CASE OF WILLIAM [sic] POPJOY
Mr. T. DUNCOMBE said, he had to present a petition from an individual named William Popjoy, claiming some compensation for his services in having been the means of saving the lives of 45 individuals, who had been put on shore on a desert island in the South Seas, by the convicts who had piratically seized the brig Cyprus, which was conveying them from Hobart Town to Macquarie Harbour, (Van Dieman's Land.) He also claimed compensation for having been employed as a witness against some of the pirates, who were convicted on his evidence: he likewise prayed that some arrears of pay, which were due to him while serving on board a man of war, should be given to him. The circumstances of the petitioner's case, the hon. member observed, were such as entitled his prayer to the favourable consideration of Government. He had, when a boy, been put on board the Nimrod man of war; at the age of 12 he deserted from that ship and soon afterwards was tried as an accessory in the stealing of a horse. The party who was the chief criminal, and who had induced the boy to take a part in the transaction, escaped, but Popjoy was found guilty, and sentenced to 14 years' transportation. Of these he spent 13 years in Hobart Town. Before his time expired, the Cyprus brig was taken up to convey certain convicts from Hobart Town to Macquarie Harbour. Captain Harris, of the brig, asked that Popjoy should be permitted to go with him, as he understood he was a good sailor. He consented to go. On the passage the convicts rose upon the crew and troops, in whose charge they were, and succeeded in getting possession of the vessel, which they took to some part of India, having first put Lieutenant Carew, the military officer in command, and some of the crew, and some women and children, (in all 45 persons), on shore on a small desert island. Popjoy, who had been solicited by the convicts to join them, and refused, was amongst the number so put on shore, and to his skill and intrepidity it was that the lives of the whole were preserved: but for the timely aid which he had been the means of procuring for them, they must have all perished for want of food. The island on which they landed was 20 miles distant from any place from which succour could be obtained. In order to reach the place from which relief could be expected, Popjoy constructed a small canoe of wicker-work, over which he fastened some pieces of tarpawling smeared with boiled soap. In this frail vessel he and another put to sea, and though they had a distance of 20 miles to go in a tempestuous sea, they succeeded though in hourly peril of their lives, in reaching that destination. As soon as they reached, assistance was afforded, and the remainder of the party were rescued from their distressing situation. These were circumstances which he thought established a fair claim on the part of this man to some remuneraton from Government. Besides this, he had several testimonials from different individuals of his good conduct, and also of his activity and zeal on board the Cyprus. An instance of this kind he felt necessary to state. On her way out of port the Cyprus was compelled by foul winds to bring up, and during the gale she parted from her anchors. Captain Harris understanding that Popjoy was an expert diver, asked Lieutenant Carew's permission to have his irons taken off, that he might assist in getting them up. Lieutenant Carew would allow them to be taken off one leg only, and with the two irons on one leg he was allowed to dive for the anchors (a fact that did not speak for the humanity of the Captain or Lieutenant Carew), and by fastening a rope to each of them, they were recovered. Lieutenant Carew was afterward tried for the loss of the vessel, and sentenced to be cashiered, but was afterwards restored on the evidence of Popjoy. Taking the whole circumstances of the case, he thought there was quite enough in it to give a fair claim to this man for some compensation from Government.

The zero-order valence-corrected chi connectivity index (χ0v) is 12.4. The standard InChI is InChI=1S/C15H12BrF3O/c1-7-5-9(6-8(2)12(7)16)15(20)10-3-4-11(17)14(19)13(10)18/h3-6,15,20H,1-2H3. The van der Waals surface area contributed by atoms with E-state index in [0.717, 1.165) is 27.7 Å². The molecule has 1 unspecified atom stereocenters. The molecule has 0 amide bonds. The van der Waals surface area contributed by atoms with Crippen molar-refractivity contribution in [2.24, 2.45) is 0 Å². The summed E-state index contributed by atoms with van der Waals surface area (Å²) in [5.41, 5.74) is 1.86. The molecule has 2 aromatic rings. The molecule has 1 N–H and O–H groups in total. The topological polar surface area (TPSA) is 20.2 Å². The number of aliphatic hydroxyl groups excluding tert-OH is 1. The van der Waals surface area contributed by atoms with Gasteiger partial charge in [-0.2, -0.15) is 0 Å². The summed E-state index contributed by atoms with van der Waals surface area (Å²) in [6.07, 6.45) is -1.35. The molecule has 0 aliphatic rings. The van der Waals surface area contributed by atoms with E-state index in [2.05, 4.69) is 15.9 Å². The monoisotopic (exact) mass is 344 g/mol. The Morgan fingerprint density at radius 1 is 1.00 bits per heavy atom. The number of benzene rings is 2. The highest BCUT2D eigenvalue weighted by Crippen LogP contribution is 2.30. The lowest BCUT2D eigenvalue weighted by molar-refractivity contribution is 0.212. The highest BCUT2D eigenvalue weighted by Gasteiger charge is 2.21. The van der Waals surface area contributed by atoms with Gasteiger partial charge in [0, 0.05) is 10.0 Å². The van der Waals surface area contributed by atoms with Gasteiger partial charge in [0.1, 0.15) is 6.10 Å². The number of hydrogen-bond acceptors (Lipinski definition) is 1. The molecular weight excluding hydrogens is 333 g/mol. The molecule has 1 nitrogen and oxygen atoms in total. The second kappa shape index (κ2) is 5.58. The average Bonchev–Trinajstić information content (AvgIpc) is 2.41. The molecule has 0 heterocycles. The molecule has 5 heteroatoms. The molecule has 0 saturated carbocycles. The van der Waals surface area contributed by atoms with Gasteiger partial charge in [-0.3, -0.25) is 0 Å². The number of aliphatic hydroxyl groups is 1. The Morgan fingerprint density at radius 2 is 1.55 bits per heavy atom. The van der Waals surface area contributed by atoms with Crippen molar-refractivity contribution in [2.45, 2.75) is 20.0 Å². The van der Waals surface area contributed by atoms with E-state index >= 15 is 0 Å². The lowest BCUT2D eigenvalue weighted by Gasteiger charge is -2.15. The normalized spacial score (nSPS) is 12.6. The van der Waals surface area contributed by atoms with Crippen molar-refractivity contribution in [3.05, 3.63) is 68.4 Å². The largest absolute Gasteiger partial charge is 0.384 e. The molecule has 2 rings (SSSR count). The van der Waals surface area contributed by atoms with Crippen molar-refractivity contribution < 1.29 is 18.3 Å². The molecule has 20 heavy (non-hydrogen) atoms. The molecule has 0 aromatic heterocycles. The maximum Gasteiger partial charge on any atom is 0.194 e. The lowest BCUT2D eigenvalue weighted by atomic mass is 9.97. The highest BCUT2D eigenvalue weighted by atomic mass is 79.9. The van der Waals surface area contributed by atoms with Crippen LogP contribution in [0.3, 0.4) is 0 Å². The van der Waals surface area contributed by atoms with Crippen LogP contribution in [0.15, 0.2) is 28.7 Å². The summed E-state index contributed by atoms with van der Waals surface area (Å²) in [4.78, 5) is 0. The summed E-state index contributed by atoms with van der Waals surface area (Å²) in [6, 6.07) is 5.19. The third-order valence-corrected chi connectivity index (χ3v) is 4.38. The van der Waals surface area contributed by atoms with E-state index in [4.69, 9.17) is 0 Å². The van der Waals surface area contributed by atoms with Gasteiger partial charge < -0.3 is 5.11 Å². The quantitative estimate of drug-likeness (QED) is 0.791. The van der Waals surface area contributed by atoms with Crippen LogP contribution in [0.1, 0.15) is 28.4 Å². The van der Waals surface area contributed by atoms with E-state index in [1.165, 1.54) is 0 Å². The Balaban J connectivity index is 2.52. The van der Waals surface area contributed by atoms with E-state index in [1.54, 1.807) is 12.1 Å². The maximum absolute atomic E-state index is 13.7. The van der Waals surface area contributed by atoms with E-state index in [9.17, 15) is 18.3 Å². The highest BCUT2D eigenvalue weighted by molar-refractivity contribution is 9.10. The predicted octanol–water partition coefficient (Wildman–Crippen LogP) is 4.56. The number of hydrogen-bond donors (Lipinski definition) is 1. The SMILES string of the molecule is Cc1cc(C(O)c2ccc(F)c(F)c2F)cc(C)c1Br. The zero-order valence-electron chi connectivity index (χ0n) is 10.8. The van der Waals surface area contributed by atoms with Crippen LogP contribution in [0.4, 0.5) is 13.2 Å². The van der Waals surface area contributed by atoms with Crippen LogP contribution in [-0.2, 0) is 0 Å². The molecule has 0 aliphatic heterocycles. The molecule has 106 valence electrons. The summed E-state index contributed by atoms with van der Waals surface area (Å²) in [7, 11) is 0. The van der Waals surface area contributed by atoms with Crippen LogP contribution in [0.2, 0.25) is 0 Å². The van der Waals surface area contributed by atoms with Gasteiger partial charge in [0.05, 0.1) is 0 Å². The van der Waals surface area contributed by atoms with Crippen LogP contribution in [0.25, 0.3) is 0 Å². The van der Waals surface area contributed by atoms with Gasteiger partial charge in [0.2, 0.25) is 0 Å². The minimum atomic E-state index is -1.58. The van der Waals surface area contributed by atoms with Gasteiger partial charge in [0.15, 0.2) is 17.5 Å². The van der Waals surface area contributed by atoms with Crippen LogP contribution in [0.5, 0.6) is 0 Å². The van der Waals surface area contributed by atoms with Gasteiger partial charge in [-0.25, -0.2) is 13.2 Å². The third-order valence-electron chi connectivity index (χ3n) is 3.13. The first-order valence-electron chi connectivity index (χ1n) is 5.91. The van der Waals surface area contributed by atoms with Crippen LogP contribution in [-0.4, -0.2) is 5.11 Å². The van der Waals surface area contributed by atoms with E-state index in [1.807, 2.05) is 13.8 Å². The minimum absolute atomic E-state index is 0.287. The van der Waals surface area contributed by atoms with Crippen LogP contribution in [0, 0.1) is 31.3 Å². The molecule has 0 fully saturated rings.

Sir JAMES GRAHAM said, that as to that part of the petitioner's claim which referred to arrears of pay due to him, his prayer was one which, consistently with the regulations of the navy, could not be complied with; having deserted from his ship, his name was marked with an R, and by a regulation in the Navy, which he did not think it prudent to dispense with in this case, all arrears of pay were stopped from such person until that mark was removed. But though he had no claim on the Navy, he did admit that the nature of his case was such as to entitle him to some consideration on the part of the Government.
The petition was then brought up and read, but as it prayed for pecuniary aid without the sanction of the Crown having been signified, it could not be received, and was withdrawn.
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